Wouldn't every company like to do their own environmental impact analysis to determine the safety of its products on the environment?
Yes, they would, but since companies have special interests, usually putting profits over environmental protection, the job of determining the impact of their products falls on the shoulders of the government.
Not in this case. Believe it or not, the USDA has decided that Monsanto and other biotech companies should conduct its own environmental impact assessments on the impact of its genetically modified organisms (GMOs).
This is the latest in a series of terrible decisions by the USDA.
In March, a lawsuit was filed against the USDA for its unrestricted approval of genetically engineered "Roundup Ready" Alfalfa. The alfalfa is known to spread uncontrollably and would threaten organic crops in addition to releasing toxic herbicides into the environment.
Monsanto is also being sued by family farmers, seed businesses and organic agricultural organizations, challenging its patents on genetically modified seed.
And a Federal judge issued revoked USDA approval for genetically engineered sugar beets because it had not adequately assessed the environmental consequences of commercial cultivation. The beets would easily cross-pollinate with other varieties, which would contaminate organic products grown nearby.
Monsanto's GMO corn, soy, and cotton, which now constitute a vast majority of those crops in the US - are unregulated - and have resulted in a plague of Roundup-resistant "superweeds," forcing farmers to apply ever-higher doses of Roundup and other poisons.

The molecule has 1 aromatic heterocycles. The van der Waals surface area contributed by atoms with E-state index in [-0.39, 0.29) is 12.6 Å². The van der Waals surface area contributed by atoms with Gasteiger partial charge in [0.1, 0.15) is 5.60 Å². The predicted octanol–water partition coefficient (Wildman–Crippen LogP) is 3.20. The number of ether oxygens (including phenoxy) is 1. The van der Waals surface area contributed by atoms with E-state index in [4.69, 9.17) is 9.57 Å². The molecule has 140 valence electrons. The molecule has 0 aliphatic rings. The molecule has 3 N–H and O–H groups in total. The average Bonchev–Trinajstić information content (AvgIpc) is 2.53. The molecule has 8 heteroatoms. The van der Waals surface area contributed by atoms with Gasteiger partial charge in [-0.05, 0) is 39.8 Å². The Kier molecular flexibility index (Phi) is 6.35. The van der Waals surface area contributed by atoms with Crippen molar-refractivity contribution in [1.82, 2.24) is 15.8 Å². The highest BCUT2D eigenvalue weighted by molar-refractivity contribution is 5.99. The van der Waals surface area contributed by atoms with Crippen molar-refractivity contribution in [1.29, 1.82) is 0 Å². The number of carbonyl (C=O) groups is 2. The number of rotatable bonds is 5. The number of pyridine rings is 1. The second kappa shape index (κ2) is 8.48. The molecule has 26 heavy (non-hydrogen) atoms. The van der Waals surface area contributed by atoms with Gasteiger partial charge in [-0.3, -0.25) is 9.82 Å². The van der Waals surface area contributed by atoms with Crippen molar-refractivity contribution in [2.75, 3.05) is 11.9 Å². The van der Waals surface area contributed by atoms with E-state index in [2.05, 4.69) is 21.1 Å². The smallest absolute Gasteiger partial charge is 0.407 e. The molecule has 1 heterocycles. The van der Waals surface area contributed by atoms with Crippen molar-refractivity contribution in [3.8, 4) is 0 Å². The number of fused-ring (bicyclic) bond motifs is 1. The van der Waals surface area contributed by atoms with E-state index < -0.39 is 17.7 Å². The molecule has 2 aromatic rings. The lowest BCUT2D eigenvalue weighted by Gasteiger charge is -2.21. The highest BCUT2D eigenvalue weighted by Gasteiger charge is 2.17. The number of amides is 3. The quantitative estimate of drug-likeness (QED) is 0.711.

Still, the USDA continues to allow farmers to plant GMOs without environmental assessments. And the USDA announced a two year pilot project, which would allow biotech developers to conduct their own environmental impact studies, or contract them out.
Federal environmental law requires the agency to complete such reviews before deregulating biotech crops.
The biotech industry, of course, loves this, which would speed approval of GMO crops, and "help the documents hold up in court," Karen Batra of the Biotechnology Industry Organization told Capital Press.
The USDA defends the action saying that agency employees would be able to spend more time reviewing studies if it doesn't have to write them.
"It's like asking BP to write an assessment of an offshore drilling operation," said Bill Freese, science policy analyst for the Center For Food Safety and a biotech opponent. "The pilot program basically treats the environmental review process as a "rubber stamp" for getting biotech crops to market more quickly.
Read about the benefits and strategies of organic farming: